When it comes to black and white photography these days I just don't pick a black and white action in photoshop or choose a preset in Topaz BW effects. I also
dodge and burn the final picture to give that little bit more definition.
We're all used to using the burn tool when we're working with clients eyes to give more definition but have you thought of using it on your black and white photos? +Joel Tjintjelaar over on G+ says that it's the part of the black and white conversion that separates the men from the boys!
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One of the great masters of photography back in the days of film was Ansel Adams and he turned dodging and burning into an art form in the darkroom. Nowadays photoshop and other programs are our very own digital darkroom minus the chemicals and we can do just what Ansel did with his images.
If you've never used the tool before dodging makes the pixels brighter while burning makes the pixels darker as you can see in the introductory picture. I usually keep the exposure around 3% so that I can gradually darken or lighten particular areas as required.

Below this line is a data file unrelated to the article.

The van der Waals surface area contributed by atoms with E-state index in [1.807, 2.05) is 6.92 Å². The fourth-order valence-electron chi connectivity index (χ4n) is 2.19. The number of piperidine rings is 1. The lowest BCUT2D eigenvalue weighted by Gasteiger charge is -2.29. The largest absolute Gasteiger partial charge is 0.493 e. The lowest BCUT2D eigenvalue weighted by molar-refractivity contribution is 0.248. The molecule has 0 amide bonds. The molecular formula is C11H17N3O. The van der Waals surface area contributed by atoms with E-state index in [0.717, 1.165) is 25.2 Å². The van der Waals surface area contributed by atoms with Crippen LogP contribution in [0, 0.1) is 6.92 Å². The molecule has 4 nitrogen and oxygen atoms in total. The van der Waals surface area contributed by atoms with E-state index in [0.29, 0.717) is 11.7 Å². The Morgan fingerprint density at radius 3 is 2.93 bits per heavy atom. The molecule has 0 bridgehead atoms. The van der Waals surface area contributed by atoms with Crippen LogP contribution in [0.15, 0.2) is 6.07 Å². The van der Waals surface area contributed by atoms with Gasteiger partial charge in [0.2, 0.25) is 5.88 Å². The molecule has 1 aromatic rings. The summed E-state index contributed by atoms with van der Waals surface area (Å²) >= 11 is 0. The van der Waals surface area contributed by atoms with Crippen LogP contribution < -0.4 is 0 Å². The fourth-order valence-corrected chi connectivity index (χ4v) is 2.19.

|dodge and burn tool in photoshop cs5|
You can also choose whether you want to work with the shadows, midtones or highlights. With this image I just brushed using the dodge tool on the highlights over the leaf in focus a few times with a large soft brush. This just lighten the leaf veins very slightly and gave greater definition to the network of veins before sharpening.
If you're interested discovering more about dodging and burning here's a really good article by Joel who is a modern day master on the subject:
What direction is your photography taking you this year?
Thanks for stopping by today and may you have a Happy, Healthy and Blessed New Year!
Interested in this topic? You might enjoy another article I've written recently:
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